Contamination Source Identification (CSI), a company working out of the Juniata College Center for Entrepreneurial Leadership (JCEL) in Huntingdon is set to revolutionize the way infectious diseases are diagnosed.
The company is finalizing a protocol which will allow for significantly faster and more comprehensive diagnosis of infectious diseases using a combination of a wet lab robot (the Biomek i7 Automated Workstation) to process samples, a DNA sequencer and a supercomputer.
“I really do think this is going to be big,” said Dr. Regina Lamendella, co-owner of CSI and Velco Professor of Biological Science at Juniata College. “We’re hoping that this diagnostic test will revolutionize the current infectious disease market. We think it’s going to change the way diagnostics are done because of how quickly we can do it, less than 24 hours, and how comprehensive it is. So it’s not like we’re just looking at one type of bacteria at a time, we’re looking at everything.”
Current methods have their downsides.
“The current way these tests are done is through classical micro-biology techniques. You might remember when you had strep throat, you’d have a doctor swabbing your throat and swabbing that onto a petri dish and growing that culture overnight. You won’t hear back about the answer for many, many days because you have to grow the organism and takes a lot of time. That, and the rate of false negatives are quite high for the current standard of care,” said Lamendella.
CSI has taken an entirely different approach.
“So the new way to do this, and it’s very cutting edge, is instead of growing the organism and looking at it under the microscope, what we do is sequence the DNA directly from the organism. I liken us to the 23 and Me of bacteria,” she said.
A few comparable services are available, but they are out of most people’s price range.
“Because all of this is very new, and because molecular biology is very expensive, the current labs that are offering similar services are charging thousands and thousands of dollars for one single test,” said Lamendella.
She hopes CSI’s test will be much more affordable, making it accessible to the general population.
Once the wet lab robot pulls out the the samples’ DNA, it is sent to a sequencer which does approximately 400 million sequences at a time.
The sequencer then streams the data to the supercomputer which provides the test report, or diagnosis, that then goes directly to the hospital.
CSI is able to provide a diagnosis in 10 hours, running 96 samples at a time through the automated robot.
Receiving a quick diagnosis would allow for more targeted therapy early on to knock out an infection and stop antibiotic resistance from perpetuating itself, as is common when patients are put on broad spectrum antibiotics while waiting for days to get their diagnosis.
Not only is it faster, but more effective in identifying infectious disease.
“The limit of detection is only a couple of bacterial cells, so it’s very, very sensitive, more sensitive than any other test on the market right now,” said Lamendella.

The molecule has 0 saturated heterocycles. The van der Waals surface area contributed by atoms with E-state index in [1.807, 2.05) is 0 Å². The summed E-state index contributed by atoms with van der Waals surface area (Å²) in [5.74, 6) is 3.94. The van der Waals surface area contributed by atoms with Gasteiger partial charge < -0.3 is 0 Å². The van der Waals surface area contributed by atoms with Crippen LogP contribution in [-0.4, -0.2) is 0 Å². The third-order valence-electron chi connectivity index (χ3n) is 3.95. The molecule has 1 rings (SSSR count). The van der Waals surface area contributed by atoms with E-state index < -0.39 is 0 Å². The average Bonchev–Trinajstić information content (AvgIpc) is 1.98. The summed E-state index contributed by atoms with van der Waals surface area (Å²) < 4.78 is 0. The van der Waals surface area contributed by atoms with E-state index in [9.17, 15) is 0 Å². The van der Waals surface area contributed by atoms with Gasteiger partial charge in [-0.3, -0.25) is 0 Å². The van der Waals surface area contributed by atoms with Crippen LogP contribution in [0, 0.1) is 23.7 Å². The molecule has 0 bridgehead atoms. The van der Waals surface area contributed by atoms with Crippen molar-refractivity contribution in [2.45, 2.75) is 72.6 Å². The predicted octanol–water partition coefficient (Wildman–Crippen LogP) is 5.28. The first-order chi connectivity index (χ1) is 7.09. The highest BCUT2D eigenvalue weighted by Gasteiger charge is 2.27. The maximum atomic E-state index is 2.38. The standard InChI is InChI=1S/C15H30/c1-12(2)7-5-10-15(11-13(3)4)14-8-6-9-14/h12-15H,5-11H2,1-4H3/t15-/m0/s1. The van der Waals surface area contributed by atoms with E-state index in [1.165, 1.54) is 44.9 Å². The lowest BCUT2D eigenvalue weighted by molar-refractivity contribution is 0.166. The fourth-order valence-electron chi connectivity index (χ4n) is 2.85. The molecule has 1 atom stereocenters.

Justin Wright and Gary Shope, both Juniata College alumni, are co-owners with Lamendella.
“This business takes a sophisticated set of different skills; Justin being the computational expert, and there’s me being the molecular biologist, and then Gary being the business man,” said Lamendella. You need to have expertise in the molecular biology, the micro-biology, even ecology, and also computational biology. All the data that the sequencers generate have to be analyzed. We take these sequences and compare them to these big data bases so you can slap a name onto these organisms and say ‘that’s an E. coli, that’s an salmonella.’”
Wright, who oversees the operation of the supercomputer, explained the use of informatics and its importance in reaching a diagnosis.
“Informatics is the synergy of computational science and biology, and one of the widest applications is genomics, the analysis of DNA sequence. So the wet lab side of things is about accruing those sequences of DNA. The informatics is where you carefully, diligently and quickly assign the correct identification to those sequences. This is where the diagnosis happens. If we didn’t have this we wouldn’t be able to make that diagnosis quickly enough to be clinically relevant,” he said. “As soon as we get the data from the sequencer we want to provide an answer within a few hours, maximum.”
CSI’s supercomputer has the power of approximately 400 computers strung together to do the computations that fast.
The company is anticipating it will receive CLIA certification (Clinical Laboratory Improvement Amendments) in October, at which point it will begin being able to accept samples from hospitals.
In the meantime, they are validating their protocol by working on studies with family practice doctors from Hershey and local areas, looking particularly at diagnosing Lyme disease.
The company is planning for growth.
“I think one of the neat things is we are doing this in Huntingdon, Pennsylvania. Being here in JCEL has been nice for a start up company. We’re looking to grow this. The costs are quite low for rent, which is great, and we’ve hired talented students from Juniata and we’re looking to eventually start hiring employees from Huntingdon proper, as well,” said Lamendella. “So we’re hoping this will become what I’m calling the Meta-genomics capital of the world.”
Nathan can be reached at firstname.lastname@example.org.